When You Pray, Say: "Thy Kingdom Come"

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The text for today is John 18:28-40: Then they led Jesus from the house of Caiaphas to the governor’s headquarters. It was early morning. They themselves did not enter the governor’s headquarters, so that they would not be defiled, but could eat the Passover. So Pilate went outside to them and said, “What accusation do you bring against this man?”
They answered him, “If this man were not doing evil, we would not have delivered Him over to you.”
Pilate said to them, “Take Him yourselves and judge Him by your own law.”
The Jews said to him, “It is not lawful for us to put anyone to death.” This was to fulfill the word that Jesus had spoken to show by what kind of death He was going to die.
So Pilate entered his headquarters again and called Jesus and said to Him, “Are you the King of the Jews?”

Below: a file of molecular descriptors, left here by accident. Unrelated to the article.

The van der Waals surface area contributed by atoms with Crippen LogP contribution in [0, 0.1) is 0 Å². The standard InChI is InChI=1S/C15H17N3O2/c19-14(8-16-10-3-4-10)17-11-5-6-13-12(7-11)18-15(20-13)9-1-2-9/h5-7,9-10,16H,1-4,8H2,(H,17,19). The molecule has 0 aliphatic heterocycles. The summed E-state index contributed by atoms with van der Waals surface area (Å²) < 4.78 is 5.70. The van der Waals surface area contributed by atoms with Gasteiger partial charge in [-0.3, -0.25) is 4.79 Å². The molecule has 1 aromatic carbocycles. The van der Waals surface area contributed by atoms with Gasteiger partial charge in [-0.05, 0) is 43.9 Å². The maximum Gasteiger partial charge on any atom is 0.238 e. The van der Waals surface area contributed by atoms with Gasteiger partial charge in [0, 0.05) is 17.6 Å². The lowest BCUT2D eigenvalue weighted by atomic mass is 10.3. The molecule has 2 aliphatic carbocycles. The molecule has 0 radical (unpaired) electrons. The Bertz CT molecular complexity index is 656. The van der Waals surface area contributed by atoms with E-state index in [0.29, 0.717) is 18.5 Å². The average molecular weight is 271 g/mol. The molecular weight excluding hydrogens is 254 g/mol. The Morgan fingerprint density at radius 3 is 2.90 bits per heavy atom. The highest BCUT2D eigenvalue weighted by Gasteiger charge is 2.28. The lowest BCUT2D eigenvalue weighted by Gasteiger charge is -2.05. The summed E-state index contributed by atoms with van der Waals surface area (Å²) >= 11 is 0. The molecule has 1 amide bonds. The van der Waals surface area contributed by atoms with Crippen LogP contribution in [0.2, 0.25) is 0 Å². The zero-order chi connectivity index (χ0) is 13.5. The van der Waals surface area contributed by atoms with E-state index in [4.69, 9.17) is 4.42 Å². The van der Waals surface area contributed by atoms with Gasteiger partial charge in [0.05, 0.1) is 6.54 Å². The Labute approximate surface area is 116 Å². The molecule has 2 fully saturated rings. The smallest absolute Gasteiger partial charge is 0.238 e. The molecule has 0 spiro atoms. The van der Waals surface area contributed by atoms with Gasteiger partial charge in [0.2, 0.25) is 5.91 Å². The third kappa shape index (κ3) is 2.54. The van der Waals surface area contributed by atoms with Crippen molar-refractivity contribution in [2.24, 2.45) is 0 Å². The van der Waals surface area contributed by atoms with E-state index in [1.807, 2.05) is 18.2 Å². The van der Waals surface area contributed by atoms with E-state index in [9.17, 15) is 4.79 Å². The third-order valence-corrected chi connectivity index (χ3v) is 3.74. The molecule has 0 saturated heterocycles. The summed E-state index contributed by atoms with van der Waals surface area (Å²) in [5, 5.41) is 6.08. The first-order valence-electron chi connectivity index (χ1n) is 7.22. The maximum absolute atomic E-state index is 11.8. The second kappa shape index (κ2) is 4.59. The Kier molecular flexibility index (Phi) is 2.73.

Jesus answered, “Do you say this of your own accord, or did others say it to you about Me?”
Pilate answered, “Am I a Jew? Your own nation and the chief priests have delivered You over to me. What have You done?”
Jesus answered, “My kingdom is not of this world. If My kingdom were of this world, My servants would have been fighting, that I might not be delivered over to the Jews. But My kingdom is not from the world.”
Then Pilate said to Him, “So you are a king?”
Jesus answered, “You say that I am a king. For this purpose I was born and for this purpose I have come into the world—to bear witness to the truth. Everyone who is of the truth listens to My voice.”
Pilate said to Him, “What is truth?”
After he had said this, he went back outside to the Jews and told them, “I find no guilt in Him. But you have a custom that I should release one man for you at the Passover. So do you want me to release to you the King of the Jews?”
They cried out again, “Not this man, but Barabbas!” Now Barabbas was a robber. Here ends the text.
Grace and peace to you from God our Father and the Lord Jesus Christ!
Thy kingdom come.
What does this mean? The kingdom of God certainly comes by itself without our prayer, but we pray in this petition that it may come to us also.
How does God’s kingdom come? God’s kingdom comes when our heavenly Father gives us His Holy Spirit, so that by His grace we believe His holy Word and lead godly lives here in time and there in eternity.